I’ve noticed a funny thing: Google Analytics and Search Console data never match.
But rather than embrace this reality or even beat it into submission. Now I’ve taught myself how to make peace with it.
This is a silly problem. I track my content in both places, and I’m far from the only one who does this. We’re tracking more things these days. So any inconsistency between data sources is going to get more pronounced.
Why is it that the analytics data I can see in Google Analytics and Webmaster Tools rarely match up?
I started to notice this about a year ago. Something interesting would happen whenever I launched a new blog or refreshed my UTM parameters for a program and my Google.
Analytics traffic would spike for a short period. Sometimes, it would be 5x standard on the same day my UTM parameters would supposedly take effect.
Conclusion: I searched my brand name to see if the page indexing was over.
So why is that weird? Well, generally speaking (in my experience), search engines love it when you search for your brand name on Google. And I don’t say optimize your brand with your name, and I suggest using your name as a search query.
Here is a Great Example-
Product: Roomi. The company can be well described by the following keywords: roommate finder, roommate matching, and roommate sharing.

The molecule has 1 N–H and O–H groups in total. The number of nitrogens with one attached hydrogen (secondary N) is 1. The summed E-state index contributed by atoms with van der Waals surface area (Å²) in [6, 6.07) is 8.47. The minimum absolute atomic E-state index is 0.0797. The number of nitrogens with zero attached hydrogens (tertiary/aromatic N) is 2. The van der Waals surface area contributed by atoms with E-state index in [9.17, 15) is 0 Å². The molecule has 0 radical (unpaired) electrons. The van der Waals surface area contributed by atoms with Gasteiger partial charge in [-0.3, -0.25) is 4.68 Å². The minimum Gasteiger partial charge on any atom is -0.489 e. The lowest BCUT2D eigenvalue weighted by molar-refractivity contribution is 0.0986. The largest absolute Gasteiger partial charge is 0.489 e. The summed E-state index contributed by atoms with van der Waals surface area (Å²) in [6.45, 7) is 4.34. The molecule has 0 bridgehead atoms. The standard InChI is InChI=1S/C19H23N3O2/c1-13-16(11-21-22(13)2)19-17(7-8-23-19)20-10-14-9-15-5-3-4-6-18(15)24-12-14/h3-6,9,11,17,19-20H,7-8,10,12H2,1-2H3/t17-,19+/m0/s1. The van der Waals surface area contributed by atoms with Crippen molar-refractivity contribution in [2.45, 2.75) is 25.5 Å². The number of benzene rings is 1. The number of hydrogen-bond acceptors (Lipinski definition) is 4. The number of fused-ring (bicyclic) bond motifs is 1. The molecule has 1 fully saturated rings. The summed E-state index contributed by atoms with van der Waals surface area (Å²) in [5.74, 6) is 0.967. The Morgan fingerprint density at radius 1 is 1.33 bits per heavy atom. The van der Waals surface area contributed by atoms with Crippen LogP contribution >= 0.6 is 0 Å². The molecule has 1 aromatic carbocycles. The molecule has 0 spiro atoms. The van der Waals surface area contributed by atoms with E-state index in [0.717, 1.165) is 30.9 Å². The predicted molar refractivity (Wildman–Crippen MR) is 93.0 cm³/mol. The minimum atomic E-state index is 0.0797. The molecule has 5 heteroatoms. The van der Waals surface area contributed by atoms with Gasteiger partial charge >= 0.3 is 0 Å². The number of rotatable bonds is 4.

Roomi is a roommate finder and matching service that helps people find compatible roommates and share living spaces. The company came into the presence to make finding a compatible roommate easy and convenient. It has since become one of the most popular roommate-finding services available.
When you run a search for your brand name on Google, what happens? You tell the search engine that you are interested in your brand. This signal is strong. Generally speaking, search engines love it when people take an interest in their brands, showing your activity and engagement with your brand and wanting to see it succeed.
The disconnection and why does it happen?
However, there is a disconnect between what Google Analytics tells you about your traffic spikes. In my experience, traffic spikes caused by searching for my brand name did not reflect actual interest or engagement from users. And instead, they were deceptive numbers caused by my actions.
This disconnect can be frustrating. It is essential to understand why it happens to avoid being misled by your Analytics data. Armed with this knowledge, you can interpret your analytics data more accurately and make better decisions about growing your business. It’s because I searched my brand name to see if the pages were yet indexed. So why is that weird? Generally speaking (in my experience), search engines love it when you search your brand name on Google. And I don’t mean you need to optimize your brand with your name. I am suggesting you use your name as a search query.
When you search for your brand name on Google, you tell the search engine you are showing interest in your brand. This signal is strong. Search engines love it when people show interest in their brands. It shows your activity and engagement with your brand and wants to see it succeed.